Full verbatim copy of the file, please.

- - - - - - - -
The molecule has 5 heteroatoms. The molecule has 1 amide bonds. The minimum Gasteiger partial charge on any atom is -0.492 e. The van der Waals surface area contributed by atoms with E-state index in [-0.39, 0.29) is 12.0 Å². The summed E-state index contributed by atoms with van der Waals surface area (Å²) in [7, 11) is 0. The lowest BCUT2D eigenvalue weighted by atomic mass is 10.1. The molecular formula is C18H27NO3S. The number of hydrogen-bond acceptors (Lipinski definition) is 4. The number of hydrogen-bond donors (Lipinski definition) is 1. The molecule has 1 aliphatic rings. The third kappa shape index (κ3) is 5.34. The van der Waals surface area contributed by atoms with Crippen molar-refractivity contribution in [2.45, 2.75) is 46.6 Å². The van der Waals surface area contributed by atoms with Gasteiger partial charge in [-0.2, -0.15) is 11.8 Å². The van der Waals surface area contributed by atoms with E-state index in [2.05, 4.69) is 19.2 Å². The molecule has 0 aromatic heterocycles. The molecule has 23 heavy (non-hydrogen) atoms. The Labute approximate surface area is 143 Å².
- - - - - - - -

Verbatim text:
The molecule has 5 heteroatoms. The molecule has 1 amide bonds. The minimum Gasteiger partial charge on any atom is -0.492 e. The van der Waals surface area contributed by atoms with E-state index in [-0.39, 0.29) is 12.0 Å². The summed E-state index contributed by atoms with van der Waals surface area (Å²) in [7, 11) is 0. The lowest BCUT2D eigenvalue weighted by atomic mass is 10.1. The molecular formula is C18H27NO3S. The number of hydrogen-bond acceptors (Lipinski definition) is 4. The number of hydrogen-bond donors (Lipinski definition) is 1. The molecule has 1 aliphatic rings. The third kappa shape index (κ3) is 5.34. The van der Waals surface area contributed by atoms with Crippen molar-refractivity contribution in [2.45, 2.75) is 46.6 Å². The van der Waals surface area contributed by atoms with Gasteiger partial charge in [-0.2, -0.15) is 11.8 Å². The van der Waals surface area contributed by atoms with E-state index in [2.05, 4.69) is 19.2 Å². The molecule has 0 aromatic heterocycles. The molecule has 23 heavy (non-hydrogen) atoms. The Labute approximate surface area is 143 Å².